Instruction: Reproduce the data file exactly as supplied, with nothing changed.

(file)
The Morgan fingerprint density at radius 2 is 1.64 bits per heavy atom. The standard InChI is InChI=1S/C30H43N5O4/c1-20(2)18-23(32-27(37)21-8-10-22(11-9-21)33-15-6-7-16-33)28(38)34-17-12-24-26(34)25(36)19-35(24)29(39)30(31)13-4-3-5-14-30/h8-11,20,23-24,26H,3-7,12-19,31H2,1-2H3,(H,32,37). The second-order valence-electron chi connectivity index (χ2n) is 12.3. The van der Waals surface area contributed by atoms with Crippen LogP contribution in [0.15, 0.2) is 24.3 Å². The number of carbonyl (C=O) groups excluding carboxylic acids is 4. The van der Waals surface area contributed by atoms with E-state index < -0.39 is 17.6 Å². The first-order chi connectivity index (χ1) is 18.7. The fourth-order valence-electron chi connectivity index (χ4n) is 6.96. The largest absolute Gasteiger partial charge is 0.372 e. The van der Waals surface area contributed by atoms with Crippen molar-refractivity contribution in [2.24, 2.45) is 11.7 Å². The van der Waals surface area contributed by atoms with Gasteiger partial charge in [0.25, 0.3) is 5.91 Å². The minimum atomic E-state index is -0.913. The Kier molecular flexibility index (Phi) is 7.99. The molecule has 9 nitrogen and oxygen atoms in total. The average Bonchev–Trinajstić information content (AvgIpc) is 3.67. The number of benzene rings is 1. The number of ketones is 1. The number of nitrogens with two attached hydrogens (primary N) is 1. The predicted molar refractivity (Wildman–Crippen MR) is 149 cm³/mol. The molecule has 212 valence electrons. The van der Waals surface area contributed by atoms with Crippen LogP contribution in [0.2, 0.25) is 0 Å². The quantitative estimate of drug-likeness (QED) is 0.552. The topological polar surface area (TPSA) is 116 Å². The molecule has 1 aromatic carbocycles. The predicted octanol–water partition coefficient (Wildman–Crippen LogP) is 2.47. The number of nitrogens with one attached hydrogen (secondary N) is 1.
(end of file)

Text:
The Morgan fingerprint density at radius 2 is 1.64 bits per heavy atom. The standard InChI is InChI=1S/C30H43N5O4/c1-20(2)18-23(32-27(37)21-8-10-22(11-9-21)33-15-6-7-16-33)28(38)34-17-12-24-26(34)25(36)19-35(24)29(39)30(31)13-4-3-5-14-30/h8-11,20,23-24,26H,3-7,12-19,31H2,1-2H3,(H,32,37). The second-order valence-electron chi connectivity index (χ2n) is 12.3. The van der Waals surface area contributed by atoms with Crippen LogP contribution in [0.15, 0.2) is 24.3 Å². The number of carbonyl (C=O) groups excluding carboxylic acids is 4. The van der Waals surface area contributed by atoms with E-state index < -0.39 is 17.6 Å². The first-order chi connectivity index (χ1) is 18.7. The fourth-order valence-electron chi connectivity index (χ4n) is 6.96. The largest absolute Gasteiger partial charge is 0.372 e. The van der Waals surface area contributed by atoms with Crippen molar-refractivity contribution in [2.24, 2.45) is 11.7 Å². The van der Waals surface area contributed by atoms with Gasteiger partial charge in [0.25, 0.3) is 5.91 Å². The minimum atomic E-state index is -0.913. The Kier molecular flexibility index (Phi) is 7.99. The molecule has 9 nitrogen and oxygen atoms in total. The average Bonchev–Trinajstić information content (AvgIpc) is 3.67. The number of benzene rings is 1. The number of ketones is 1. The number of nitrogens with two attached hydrogens (primary N) is 1. The predicted molar refractivity (Wildman–Crippen MR) is 149 cm³/mol. The molecule has 212 valence electrons. The van der Waals surface area contributed by atoms with Crippen LogP contribution in [0.2, 0.25) is 0 Å². The quantitative estimate of drug-likeness (QED) is 0.552. The topological polar surface area (TPSA) is 116 Å². The molecule has 1 aromatic carbocycles. The predicted octanol–water partition coefficient (Wildman–Crippen LogP) is 2.47. The number of nitrogens with one attached hydrogen (secondary N) is 1.